China, Japan leaders end visits to warring capitals
Ukraine faced more Russian drone attacks Wednesday that killed at least three people shortly after Japanese Prime Minister Fumio Kishida left Kyiv.
Kishida was back in Poland Wednesday morning, according to Japan's Kyodo News, and is expected to return to Japan Thursday.
Kishida's surprise visit to the Ukrainian capital stole some of the attention from Chinese leader Xi Jinping's trip to Moscow where he promoted Beijing's peace proposal for Ukraine, which Western nations have already dismissed. Xi left Moscow early Wednesday.
Early Wednesday, Ukraine faced a new series of Russian drone attacks, which killed at least three people and damaged some infrastructure across the country.
The Rival visits by Xi and Kishida, about 800 kilometers (500 miles) apart, highlighted how countries are lining up behind Moscow or Kyiv during the nearly 13-month-old war. Kishida, who will chair the Group of Seven summit in May, became the group's last member to visit Ukraine and meet President Volodymyr Zelensky, after paying tribute to those killed in Bucha, a town that became a symbol of Russian atrocities against civilians.
Xi's visit gave a strong political boost to Russian President Vladimir Putin just days after the International Criminal Court issued an arrest warrant for the Russian leader on charges of alleged involvement in abductions of thousands of children from Ukraine.
In a joint statement, Russia and China emphasized the need to "respect legitimate security concerns of all countries" to settle the conflict, echoing Moscow's argument that it sent in troops to prevent the U.S. and its NATO allies from turning the country into an anti-Russian bulwark.
Kishida called Russia's invasion a "disgrace that undermines the foundations of the international legal order" and pledged to "continue to support Ukraine until peace is back on the beautiful Ukrainian lands."
XI, PUTIN BLAME NATO
The Russia-China front against the West was a prominent theme of Xi's visit. Russia's Deputy Foreign Minister Sergei Ryabkov accused NATO of seeking to become the world's dominant military force. "That is why we are expanding our cooperation with China, including in the security sphere," he said.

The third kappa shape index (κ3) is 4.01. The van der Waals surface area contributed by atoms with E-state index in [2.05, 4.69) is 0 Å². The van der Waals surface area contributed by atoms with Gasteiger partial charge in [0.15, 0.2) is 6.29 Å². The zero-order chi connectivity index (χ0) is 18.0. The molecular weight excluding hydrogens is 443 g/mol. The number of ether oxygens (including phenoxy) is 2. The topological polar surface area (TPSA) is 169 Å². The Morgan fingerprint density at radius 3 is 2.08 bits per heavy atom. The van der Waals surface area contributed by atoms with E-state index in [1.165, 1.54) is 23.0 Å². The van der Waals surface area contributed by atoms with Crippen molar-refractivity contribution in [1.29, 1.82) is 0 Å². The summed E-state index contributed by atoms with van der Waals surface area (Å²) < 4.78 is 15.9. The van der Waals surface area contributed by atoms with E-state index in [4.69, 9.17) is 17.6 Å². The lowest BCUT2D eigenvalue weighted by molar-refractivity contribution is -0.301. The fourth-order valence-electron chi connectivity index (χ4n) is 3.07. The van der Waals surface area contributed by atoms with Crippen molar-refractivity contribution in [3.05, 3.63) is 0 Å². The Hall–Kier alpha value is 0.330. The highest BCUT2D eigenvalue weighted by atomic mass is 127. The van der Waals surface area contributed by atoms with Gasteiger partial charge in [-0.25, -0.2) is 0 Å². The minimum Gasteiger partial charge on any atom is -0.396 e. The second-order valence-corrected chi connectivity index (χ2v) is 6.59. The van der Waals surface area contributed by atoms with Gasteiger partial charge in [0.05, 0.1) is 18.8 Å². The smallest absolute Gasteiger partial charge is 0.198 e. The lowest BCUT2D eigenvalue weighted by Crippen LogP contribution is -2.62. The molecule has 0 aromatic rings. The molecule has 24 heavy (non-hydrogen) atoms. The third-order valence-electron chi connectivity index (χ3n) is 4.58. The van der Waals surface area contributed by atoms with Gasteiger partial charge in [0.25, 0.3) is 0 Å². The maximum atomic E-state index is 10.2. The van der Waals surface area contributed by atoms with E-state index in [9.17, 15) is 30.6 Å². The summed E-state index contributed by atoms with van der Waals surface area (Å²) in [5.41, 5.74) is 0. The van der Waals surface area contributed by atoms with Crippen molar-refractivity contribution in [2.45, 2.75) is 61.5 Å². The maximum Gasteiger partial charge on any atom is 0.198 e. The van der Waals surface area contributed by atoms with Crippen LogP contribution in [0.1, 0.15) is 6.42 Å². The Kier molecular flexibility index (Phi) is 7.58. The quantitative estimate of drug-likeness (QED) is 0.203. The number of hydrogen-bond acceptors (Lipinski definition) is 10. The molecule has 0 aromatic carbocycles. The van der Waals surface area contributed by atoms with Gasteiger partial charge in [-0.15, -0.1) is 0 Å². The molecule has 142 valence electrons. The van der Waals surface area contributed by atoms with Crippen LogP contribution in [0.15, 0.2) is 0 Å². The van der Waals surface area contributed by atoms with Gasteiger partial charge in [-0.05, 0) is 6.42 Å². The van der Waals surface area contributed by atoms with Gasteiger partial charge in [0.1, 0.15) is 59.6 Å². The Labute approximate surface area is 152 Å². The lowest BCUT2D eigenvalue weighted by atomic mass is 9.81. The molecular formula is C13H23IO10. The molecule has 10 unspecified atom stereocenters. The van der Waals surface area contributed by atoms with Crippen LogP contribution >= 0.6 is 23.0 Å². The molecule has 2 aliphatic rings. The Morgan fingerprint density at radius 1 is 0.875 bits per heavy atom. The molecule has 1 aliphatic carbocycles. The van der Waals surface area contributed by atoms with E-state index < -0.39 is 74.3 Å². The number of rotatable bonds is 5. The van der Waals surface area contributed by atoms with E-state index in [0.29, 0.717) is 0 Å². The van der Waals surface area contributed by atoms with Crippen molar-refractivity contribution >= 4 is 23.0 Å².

After the talks, Putin and Xi issued joint declarations pledging to further bolster their "strategic cooperation," develop cooperation in energy, high-tech industries and other spheres and expand the use of their currencies in mutual trade to reduce dependence on the West.
They said they would develop military cooperation and conduct more joint sea and air patrols, but there was no mention of Chinese weapon supplies to Russia, a prospect that the U.S. and other Western allies feared. Xi and Putin announced no major progress toward implementing the Chinese peace deal, although the Russian leader said it could be a basis for ending the fighting when the West is ready.
U.S. officials have said any peace plan coming from the Putin-Xi meeting would be unacceptable because a cease-fire would only ratify Moscow's territorial conquests and give Russia time to plan for a renewed offensive.
Putin is keen to show he has a heavyweight ally and market for Russian energy products under Western sanctions. He and Xi signed agreements on economic cooperation, noting Russian-Chinese trade rose by 30% last year to $185 billion and is expected to top $200 billion this year.
Russia stands "ready to meet the Chinese economy's growing demand for energy resources" by boosting deliveries of oil and gas, he said, while listing other areas of cooperation, including aircraft and shipbuilding industries and other high-tech sectors.